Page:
That’s the best analogy I can find about the current situation with the Wallabies. What you describe above are indeed positives pearls of hope.

But the problems of the Wallabies extend into deeper problems of Australian rugby. I have no confidence whatsoever in the current board & executive to find a way out of the morass.

They have the wrong mindset, the wrong philosophy, the wrong outlook, to make the winning moves to arrest Australian rugby from its inexorable decline.

All is not lost: Four quick fixes for the Wallabies forwards

This is gobble-dock.

You are just playing around with words & phrases, something you do well.

Australian rugby can turn this corner, but only if it wants to

Gobble-dock. Just playing around with words & phrases.

The AFL was controlled by the VFL until 1990, when the AFL was formed to control the burgeoning national comp.

By 1989, there were already 3 non-Melbourne clubs participating – Sydney Swans, Brisbane Bears & West Coast Eagles.

It was obvious to everyone, the game had outgrown the VFL.

Following the formation of the AFL in 1990, more teams from outside of Melbourne joined through the 90s – Adelaide Crows, Port Adelaide Power, Fremantle Dockers while Brisbane Bears & Fitzroy Lions meted to form the Brisbane Lions.

Until the super league war of 1995, the ARL controlled the national comp, their power base coming from the NSWRL.

In the early 80s, Canberra Raiders & Illawarra Steelers joined the Sydney-centric comp while Newtown Jets left.

In the late 80s, Brisbane Broncos, Newcastle Giants & Gold Coast Seagulls joined an expanded 16 team comp under the direction of ARL.

In 1994, the ARL made a massive mistake, unable to decide which two teams of four to promote, so they promoted all 4 for 1995 – Auckland Warriors (NZ), NQ Cowboys, SQ Crushers & Western (Perth) Reds.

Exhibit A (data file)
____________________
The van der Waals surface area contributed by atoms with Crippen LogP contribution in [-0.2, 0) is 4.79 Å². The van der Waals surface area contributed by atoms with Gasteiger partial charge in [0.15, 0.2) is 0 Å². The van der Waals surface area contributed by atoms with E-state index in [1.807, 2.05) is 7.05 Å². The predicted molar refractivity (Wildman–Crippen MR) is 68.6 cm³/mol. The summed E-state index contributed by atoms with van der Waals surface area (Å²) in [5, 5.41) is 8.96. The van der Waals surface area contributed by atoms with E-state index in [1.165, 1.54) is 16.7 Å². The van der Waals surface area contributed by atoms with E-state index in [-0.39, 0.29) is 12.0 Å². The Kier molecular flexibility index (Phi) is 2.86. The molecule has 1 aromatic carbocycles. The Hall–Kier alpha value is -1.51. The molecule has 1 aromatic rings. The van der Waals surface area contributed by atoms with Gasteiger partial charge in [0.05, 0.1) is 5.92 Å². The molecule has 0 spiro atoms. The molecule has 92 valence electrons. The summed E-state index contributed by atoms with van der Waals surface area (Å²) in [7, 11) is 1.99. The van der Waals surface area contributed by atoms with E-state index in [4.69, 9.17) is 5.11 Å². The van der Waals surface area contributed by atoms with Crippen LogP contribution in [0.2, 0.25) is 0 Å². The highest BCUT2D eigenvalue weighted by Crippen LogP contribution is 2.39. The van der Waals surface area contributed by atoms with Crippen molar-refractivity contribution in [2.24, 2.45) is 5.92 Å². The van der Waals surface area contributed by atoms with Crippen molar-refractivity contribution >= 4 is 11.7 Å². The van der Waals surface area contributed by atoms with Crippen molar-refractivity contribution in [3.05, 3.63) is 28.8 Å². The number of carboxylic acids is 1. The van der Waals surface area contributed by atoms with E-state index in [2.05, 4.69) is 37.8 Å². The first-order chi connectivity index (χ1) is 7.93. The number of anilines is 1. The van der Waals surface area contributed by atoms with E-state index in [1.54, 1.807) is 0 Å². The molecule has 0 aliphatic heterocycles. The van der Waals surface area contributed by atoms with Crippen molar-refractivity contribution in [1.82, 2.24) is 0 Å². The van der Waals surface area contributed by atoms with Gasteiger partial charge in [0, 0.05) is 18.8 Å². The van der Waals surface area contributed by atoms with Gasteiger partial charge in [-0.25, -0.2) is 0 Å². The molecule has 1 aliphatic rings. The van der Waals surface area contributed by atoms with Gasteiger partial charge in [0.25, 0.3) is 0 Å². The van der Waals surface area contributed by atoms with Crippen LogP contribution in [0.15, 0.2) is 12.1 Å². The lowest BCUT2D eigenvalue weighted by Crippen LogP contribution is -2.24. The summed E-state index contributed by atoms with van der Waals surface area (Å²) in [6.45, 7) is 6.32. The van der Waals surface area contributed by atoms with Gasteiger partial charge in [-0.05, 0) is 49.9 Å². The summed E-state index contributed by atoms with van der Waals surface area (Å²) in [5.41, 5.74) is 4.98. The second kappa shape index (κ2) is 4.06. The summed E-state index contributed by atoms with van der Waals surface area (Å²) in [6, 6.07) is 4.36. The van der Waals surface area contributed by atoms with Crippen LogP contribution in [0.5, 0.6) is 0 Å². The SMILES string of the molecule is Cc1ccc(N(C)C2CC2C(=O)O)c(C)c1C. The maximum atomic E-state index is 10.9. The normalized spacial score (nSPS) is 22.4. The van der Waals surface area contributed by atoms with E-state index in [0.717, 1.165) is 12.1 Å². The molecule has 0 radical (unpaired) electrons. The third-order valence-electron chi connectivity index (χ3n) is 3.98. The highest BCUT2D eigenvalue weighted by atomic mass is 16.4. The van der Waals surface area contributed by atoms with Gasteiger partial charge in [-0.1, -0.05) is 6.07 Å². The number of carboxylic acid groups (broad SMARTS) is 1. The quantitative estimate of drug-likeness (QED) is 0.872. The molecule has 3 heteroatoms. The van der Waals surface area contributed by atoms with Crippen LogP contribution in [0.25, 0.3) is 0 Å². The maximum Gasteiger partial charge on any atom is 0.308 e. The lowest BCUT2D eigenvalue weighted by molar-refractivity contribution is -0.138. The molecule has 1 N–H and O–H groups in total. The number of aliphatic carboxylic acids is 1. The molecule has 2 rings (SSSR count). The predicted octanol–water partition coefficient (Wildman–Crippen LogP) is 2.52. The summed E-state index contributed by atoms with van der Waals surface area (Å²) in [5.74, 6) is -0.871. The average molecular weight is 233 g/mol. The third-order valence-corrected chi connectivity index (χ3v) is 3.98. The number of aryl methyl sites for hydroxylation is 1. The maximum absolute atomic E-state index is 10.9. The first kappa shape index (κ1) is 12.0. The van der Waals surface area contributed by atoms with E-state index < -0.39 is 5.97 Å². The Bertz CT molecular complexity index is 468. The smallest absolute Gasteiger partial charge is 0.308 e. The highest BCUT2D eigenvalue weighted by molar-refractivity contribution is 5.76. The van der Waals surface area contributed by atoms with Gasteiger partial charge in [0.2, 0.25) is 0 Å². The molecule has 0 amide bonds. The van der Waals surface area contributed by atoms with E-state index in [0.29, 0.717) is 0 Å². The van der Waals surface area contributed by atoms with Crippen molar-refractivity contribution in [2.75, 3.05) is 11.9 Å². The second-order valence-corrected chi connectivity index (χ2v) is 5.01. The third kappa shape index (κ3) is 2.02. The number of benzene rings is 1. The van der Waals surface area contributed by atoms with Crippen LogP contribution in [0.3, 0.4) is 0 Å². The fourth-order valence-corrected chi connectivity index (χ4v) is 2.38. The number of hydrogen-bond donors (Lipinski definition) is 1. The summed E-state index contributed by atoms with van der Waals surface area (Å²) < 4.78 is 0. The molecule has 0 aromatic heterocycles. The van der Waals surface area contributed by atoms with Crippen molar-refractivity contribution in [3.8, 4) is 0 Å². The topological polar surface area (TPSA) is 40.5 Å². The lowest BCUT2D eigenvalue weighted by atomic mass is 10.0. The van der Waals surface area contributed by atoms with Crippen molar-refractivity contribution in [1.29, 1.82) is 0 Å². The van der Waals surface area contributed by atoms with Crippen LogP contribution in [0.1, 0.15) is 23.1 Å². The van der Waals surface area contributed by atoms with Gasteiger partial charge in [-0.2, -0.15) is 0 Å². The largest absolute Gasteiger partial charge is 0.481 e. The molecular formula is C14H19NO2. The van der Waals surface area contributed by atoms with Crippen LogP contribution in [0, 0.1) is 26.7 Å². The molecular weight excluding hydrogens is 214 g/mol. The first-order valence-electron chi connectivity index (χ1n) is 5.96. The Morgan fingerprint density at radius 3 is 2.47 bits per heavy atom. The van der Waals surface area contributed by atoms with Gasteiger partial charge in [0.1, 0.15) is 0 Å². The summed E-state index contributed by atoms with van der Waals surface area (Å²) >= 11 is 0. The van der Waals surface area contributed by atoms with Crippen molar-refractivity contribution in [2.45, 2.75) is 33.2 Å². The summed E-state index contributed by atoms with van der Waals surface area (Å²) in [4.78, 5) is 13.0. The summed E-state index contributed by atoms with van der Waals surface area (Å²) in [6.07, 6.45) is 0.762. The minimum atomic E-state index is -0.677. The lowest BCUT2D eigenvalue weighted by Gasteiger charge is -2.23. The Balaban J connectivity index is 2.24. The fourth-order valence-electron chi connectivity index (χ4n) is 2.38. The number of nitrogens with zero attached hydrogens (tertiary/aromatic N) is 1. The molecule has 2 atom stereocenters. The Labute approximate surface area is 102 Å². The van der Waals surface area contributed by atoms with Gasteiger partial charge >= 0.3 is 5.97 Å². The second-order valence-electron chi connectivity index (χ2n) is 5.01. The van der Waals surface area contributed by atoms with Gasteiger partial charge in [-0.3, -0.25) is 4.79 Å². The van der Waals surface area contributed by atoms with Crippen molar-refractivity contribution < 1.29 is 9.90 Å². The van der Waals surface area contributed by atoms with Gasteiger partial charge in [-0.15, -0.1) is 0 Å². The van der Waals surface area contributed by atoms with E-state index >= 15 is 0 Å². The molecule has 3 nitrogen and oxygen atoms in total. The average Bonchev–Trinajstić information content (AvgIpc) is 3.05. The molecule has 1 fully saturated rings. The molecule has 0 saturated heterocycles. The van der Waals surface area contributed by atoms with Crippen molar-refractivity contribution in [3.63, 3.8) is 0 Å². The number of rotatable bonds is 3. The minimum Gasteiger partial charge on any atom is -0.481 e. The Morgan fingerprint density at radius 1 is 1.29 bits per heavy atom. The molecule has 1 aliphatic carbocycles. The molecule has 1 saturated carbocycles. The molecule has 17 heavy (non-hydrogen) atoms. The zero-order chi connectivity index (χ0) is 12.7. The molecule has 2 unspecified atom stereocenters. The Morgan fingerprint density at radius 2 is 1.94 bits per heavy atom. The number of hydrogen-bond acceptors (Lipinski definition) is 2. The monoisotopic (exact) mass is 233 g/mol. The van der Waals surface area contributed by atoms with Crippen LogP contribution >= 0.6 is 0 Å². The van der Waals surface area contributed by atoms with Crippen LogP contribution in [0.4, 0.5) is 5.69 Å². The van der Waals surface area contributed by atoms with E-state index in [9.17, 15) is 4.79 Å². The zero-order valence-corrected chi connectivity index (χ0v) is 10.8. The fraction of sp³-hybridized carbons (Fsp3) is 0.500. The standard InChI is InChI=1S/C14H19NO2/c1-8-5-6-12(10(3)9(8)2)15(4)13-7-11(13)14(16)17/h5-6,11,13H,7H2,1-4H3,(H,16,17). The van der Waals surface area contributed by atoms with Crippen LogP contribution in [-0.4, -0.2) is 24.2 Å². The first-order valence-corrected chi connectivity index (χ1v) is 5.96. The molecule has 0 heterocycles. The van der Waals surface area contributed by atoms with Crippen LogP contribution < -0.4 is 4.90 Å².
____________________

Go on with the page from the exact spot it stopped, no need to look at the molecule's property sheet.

The proposed 20 team comp attracted the interest of Murdoch’s News Ltd, who were keen to wrest viewing control away from Packer’s Channel 9. A bitter two year ‘war’ ensured.

When peace was declared in 1997, a new governing body, the NRL, was created to take the heat away from ARL, which still controlled the Kangaroos national team.

So we can dance around the sinkhole, wasting our lives as to the exact meaning of “created”, “evolved”, “suburban” & “governing body”.

If this is an example of how they argue back & forth at the RA board meetings, no wonder Australian rugby is going nowhere!

Australian rugby can turn this corner, but only if it wants to

Pearcy,

You’re positively right, of course.

Although I could also argue I was right as I was thinking of the “collective” record.

Against both the ABs & Lions, we have only a 26% win ratio, with just 49 combined wins from 187 tests, with 7 draws.

The Wallabies are slightly less successful against the Lions than ABs, 26.09 to 26.22, although we have played the ABs seven times more, 164 to 23.

Our win ratio against the Boks is better (42.53), but against these three nations we have only managed a win ratio of 33.21.

Although the Wallabies have a positive record against England (just), France, Ireland, Scotland & Wales, collectively we’re still behind.

The Wallabies record therefore, against the ‘big 8’, is 480 tests played, 211 won, 15 drawn & 254 lost.